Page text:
Message Students

"message students who" highlighted

Click the Message Students Who link.

Select Message Category

select message category indicated by arrows

By default, Canvas will show names from the Haven’t submitted yet category.

In the drop-down menu:

[1] Select the category of students you want to message. Based on real-time data, Canvas will show the names of the students who fall in the category you selected 

[2] You can also remove students from the message by clicking the Remove icon. Canvas will also generate a subject line based on the category 

[3] You can edit the subject line if needed.

Send Message

Message students who feature highlighting message box

[1] Type a message to the students in the message field.

[2] Click the Send Message button.

Note: Although one message most likely will be sent to multiple students at the same time, each student will receive an individual message.

How to Contact Your Students Before the Semester Begins

With all the uncertainty that we all have for this Fall, our students definitely feel these stresses. One way that we can reduce this uncertainty is by contacting our students early to let them know what we are planning for our Fall classes. This includes whether or not there will be face-to-face sessions planned and/or synchronous online sessions via Zoom and dates/times if you have them already.

Even though our Canvas courses aren’t populated yet, you can get a list of student emails from Enterprise following the instructions below and contact them before they are added to your Canvas course. Students will be populated into Canvas on August 17. After this you can message them directly through Canvas. (More on this topic can be found in the COLRS Teaching Blog)

Instructions to access students enrolled in courses using Self-service (Enterprise): 

  1. Go to the Enterprise Self-Service system. (https://apps.uillinois.edu/selfservice/ )
  2. Click on UIS.
  3. Login with your UIS NetID and Password. 
  4. Click on the Faculty & Advisor Services tab across the top of the page.
  5. Click on the Faculty Services link.
  6. Click on Class List – Summary to view your class roster in a condensed format. 
  7. Click “Display E-mail Addresses” at the bottom of the page.

Teaching Tips from UIS Faculty

Experienced UIS Faculty shared their teaching experiences as part of the 2017 Faculty Teaching & Learning Academy at UIS.  This program was administered by the Provost’s Office at UIS.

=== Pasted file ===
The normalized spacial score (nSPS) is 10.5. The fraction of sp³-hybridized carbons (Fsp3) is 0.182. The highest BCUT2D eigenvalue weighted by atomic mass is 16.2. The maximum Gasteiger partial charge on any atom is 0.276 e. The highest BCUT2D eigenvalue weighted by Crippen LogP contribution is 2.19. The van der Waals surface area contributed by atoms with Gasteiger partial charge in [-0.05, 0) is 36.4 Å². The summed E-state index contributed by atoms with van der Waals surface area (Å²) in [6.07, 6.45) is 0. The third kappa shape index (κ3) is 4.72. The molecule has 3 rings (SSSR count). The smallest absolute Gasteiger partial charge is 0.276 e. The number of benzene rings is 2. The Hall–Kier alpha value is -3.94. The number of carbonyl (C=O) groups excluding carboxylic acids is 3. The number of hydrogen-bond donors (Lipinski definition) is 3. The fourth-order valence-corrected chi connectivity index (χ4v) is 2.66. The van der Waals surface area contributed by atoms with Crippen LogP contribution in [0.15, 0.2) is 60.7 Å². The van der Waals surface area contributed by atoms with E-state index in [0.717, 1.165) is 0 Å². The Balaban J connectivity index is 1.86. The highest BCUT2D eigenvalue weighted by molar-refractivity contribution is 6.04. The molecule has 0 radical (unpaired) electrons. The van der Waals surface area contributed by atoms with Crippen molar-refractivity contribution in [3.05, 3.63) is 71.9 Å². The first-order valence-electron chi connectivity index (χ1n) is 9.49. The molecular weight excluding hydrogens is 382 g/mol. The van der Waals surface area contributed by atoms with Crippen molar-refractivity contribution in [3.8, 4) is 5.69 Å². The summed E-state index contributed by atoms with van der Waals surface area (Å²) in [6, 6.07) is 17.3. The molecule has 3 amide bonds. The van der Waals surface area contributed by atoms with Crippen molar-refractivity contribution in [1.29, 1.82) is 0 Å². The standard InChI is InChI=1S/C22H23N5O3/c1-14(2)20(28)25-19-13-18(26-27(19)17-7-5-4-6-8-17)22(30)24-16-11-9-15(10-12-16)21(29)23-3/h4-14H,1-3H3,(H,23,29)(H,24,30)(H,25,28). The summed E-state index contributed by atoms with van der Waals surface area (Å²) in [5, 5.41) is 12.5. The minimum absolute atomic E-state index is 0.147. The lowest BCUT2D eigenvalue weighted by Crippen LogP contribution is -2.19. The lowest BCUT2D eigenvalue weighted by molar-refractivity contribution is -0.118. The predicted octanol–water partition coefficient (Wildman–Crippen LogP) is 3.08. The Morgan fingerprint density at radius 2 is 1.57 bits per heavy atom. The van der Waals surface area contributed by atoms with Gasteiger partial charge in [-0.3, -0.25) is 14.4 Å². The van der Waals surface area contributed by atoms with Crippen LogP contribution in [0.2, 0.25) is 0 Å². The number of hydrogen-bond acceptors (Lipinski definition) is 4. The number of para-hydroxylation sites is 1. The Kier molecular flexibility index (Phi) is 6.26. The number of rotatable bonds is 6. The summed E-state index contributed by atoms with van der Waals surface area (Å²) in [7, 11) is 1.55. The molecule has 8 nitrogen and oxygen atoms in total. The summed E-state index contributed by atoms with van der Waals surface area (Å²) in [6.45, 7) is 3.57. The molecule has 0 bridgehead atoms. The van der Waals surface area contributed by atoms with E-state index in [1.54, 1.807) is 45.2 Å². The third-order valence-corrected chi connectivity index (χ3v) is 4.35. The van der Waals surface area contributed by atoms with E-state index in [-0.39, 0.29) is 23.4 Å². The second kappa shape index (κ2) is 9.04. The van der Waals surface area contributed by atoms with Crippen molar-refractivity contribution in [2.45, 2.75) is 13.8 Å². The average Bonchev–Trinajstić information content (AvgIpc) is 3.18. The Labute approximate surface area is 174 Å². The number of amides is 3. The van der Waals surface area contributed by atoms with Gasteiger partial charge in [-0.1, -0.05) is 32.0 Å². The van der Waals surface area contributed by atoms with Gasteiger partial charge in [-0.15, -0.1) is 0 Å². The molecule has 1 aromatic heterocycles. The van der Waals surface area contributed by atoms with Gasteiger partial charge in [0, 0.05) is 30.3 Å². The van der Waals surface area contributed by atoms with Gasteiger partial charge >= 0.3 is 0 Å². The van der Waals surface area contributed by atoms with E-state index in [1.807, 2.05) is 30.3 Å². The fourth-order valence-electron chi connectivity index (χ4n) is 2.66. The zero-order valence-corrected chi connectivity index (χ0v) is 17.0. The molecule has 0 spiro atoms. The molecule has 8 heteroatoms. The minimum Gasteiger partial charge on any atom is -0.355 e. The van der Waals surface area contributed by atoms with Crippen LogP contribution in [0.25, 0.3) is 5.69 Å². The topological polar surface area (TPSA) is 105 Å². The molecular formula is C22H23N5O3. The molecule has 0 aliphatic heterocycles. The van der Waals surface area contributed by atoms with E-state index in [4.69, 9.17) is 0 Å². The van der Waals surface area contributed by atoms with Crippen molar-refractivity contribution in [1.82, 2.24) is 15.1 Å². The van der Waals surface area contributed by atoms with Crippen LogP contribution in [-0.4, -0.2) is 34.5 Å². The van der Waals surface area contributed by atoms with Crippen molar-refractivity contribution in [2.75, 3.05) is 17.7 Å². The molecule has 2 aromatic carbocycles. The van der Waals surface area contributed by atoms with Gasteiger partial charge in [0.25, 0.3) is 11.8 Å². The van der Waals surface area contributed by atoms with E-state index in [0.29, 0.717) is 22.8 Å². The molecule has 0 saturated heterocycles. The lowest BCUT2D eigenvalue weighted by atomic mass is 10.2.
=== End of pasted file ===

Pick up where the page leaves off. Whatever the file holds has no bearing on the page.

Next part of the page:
Time Management in the Online Classroom

Laurel Newman, Te-Wei Wang and Marcel Yoder led an excellent discussion about time management in online teaching. Watch the recorded Blackboard Collaborate session to learn their strategies.

Students’ Expectations Regarding Feedback

Journal of Educators Online study of online graduate students looking at what should be included in effective feedback and how should effective feedback be provided to students found five themes of effective instructor feedback:

Themes of Effective Instructor Feedback

Theme

Summary

Student Involvement and Individuation Effective feedback is a mutual process involving both student and instructor.

  • Feedback should include personalized messages & examples that reflect the student’s contributions
  • Feedback should be private
Being Positively Constructive Effective feedback provides constructive guidance that builds confidence.

  • Feedback should be positive, encouraging & friendly
  • Feedback should provide suggestions for improvement
Gentle Guidance Effective feedback guides through explicit expectations and ongoing coaching.

  • Feedback should create structure & guidance
  • Feedback should provide clear ground rules & state expectations
Timeliness Timelines for effective feedback are mutually established and met.

  • Feedback should be prompt
  • Instructor should set expectations on time frame for feedback & announce if time frame will not be met
Future Orientation Effective feedback is applicable to future situations.

  • Feedback should guide students on how to improve for future class activities